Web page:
Rayland Baxter has followed a winding path all his life, and now it’s led him to record a remarkably intricate country album, Feathers & Fishhooks.
“I’m a very firm believer that things happen for a reason,” says the young singer-songwriter. “So just float with the wind and do your thing and control the things you have control over, and don’t worry about the rest.”
Music didn’t take hold of his imagination until about five years ago, but as the son of Bucky Baxter — a respected pedal steel guitarist who’s recorded with Bob Dylan, Ryan Adams and Steve Earle, among others — his talent for song craft was apparently not far from reach. The elder Baxter lends his skill to Feathers & Fishhooks, helping to create a lonely but lush soundscape that captures the essence of youth on the move.
Recently, Baxter dropped by the CMT offices with videos for “The Mountain Song” and “Driveway Melody.” While he was here, he took time to talk about the album, as well as his love of fly fishing and the time he spent in Israel.
CMT Edge: The album title reminds me of fly fishing, which I know you enjoy quite a bit. What do you like about it?
Baxter: The analogy of the river, I love it. To the end of my time, I’ll use it. The river’s flowing, and there are smooth parts and there are really rough parts, and you can compare it to love, you can compare it to living and then being able to survive off of a river. And with fly fishing, I love the art of casting a fly rod and trying to trick a fish. It’s a little different than throwing a hook in the water. It’s hard. I’ve fly fished now for 10 years, and you’d think after 10 years you’d have somewhat of a perfect cast but, no, I still get tangled up and get frustrated. You forget about only having $50 in your bank account because you have to think about what you’re doing.
I love how “The Woman for Me” is an anthem for those losing hope in ever finding love. Is that what you were feeling at the time?
Yeah, I’m a loner. Not so much when I was a kid but these days. I mean, I love being around people, but I like the feeling of being alone. Now lonely, that’s a whole other game. But that was like, my whole life, I thought I would meet this woman, and you wonder, “Is it this one? Or maybe it was the one before that?” I don’t fall in love often, but I have a few times. You always think for a second that could be the one, and then it ends, and you’re down and out for a while. But I wrote that song at like 5 in the morning in Israel. I was far away from anything.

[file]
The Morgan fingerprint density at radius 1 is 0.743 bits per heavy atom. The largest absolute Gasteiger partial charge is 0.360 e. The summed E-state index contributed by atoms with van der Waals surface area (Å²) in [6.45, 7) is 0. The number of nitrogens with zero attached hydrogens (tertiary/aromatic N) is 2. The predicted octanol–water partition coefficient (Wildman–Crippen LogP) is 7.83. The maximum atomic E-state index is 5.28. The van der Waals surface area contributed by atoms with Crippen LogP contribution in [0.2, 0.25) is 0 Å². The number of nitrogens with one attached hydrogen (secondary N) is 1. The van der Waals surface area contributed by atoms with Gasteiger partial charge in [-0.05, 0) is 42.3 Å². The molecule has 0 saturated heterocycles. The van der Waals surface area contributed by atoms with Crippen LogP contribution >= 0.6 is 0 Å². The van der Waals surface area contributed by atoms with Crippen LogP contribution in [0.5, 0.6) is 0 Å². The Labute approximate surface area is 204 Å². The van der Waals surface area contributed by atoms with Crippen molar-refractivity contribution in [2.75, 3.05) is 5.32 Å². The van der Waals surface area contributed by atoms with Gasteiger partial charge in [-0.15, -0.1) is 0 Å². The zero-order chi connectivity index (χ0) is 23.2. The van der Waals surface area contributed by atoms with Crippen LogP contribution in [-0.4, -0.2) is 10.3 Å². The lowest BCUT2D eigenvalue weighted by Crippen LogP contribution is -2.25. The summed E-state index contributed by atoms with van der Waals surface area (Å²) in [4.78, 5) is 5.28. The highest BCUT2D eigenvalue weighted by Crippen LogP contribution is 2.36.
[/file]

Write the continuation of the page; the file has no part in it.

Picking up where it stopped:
You lived in Israel for quite a while. What drew you there? Some people would see that as a dangerous thing to do.
My dad and I went out for two weeks to see his friend, and we stayed, like, 15 minutes away from Gaza. It’s the closest you can get. So every day you’d be hearing the bomb siren go off, and you’d feel it when they landed even if it was 20 miles away. After two weeks, my dad had to go back to Nashville, and our host was like, “Just stay here. You can watch all my movies, eat all my food.” He has a little recording studio, and he and his sons and his nephew play music, so I’d play with them and write notebooks full of songs and poems and lyrics. I did that for six months.
What was so inspiring about Israel? Did some of it have to do with living so close to death?
That definitely crossed my mind every day, but they don’t deal with it like we do. They’re just like “Oh, there’s a bomb. I’m going to go grocery shopping.” There are lots of young men with guns around there, and it’s been like a crusade battle going on for thousands of years, but it’s just part of their life.
You made two music videos during a road trip. What was it like?
Well, I bought a ’69 Plymouth Valiant — she’s not happy with me right now, too much driving — but I bought the car and went out on the road with the Civil Wars, and we went all over the Northwest. I was like, “Man, I gotta come back here and do another trip.” So we did, and “Driveway Melody” is from Texas to Arizona, and “Mountain Song” is from Arizona to California to Salt Lake. We played a bunch of shows on the way there and a couple on the way back, and it was incredible.
Why did you dedicate “Driveway Melody” to your grandmother?
In the album, there are a few little things of me showing my respect for some of my favorite artists. That was for my grandmother because I love her and she’s helped me a lot in my life. But, at the same time, that was me paying respects to Gram Parsons. In the beginning of a Flying Burrito Brothers song, he goes “Here’s to you, Grandma.” I also do that for the Shins, one of my favorite bands, a little bit in “Mountain Song.” There are little things if you listen carefully. I do love my grandmother, too.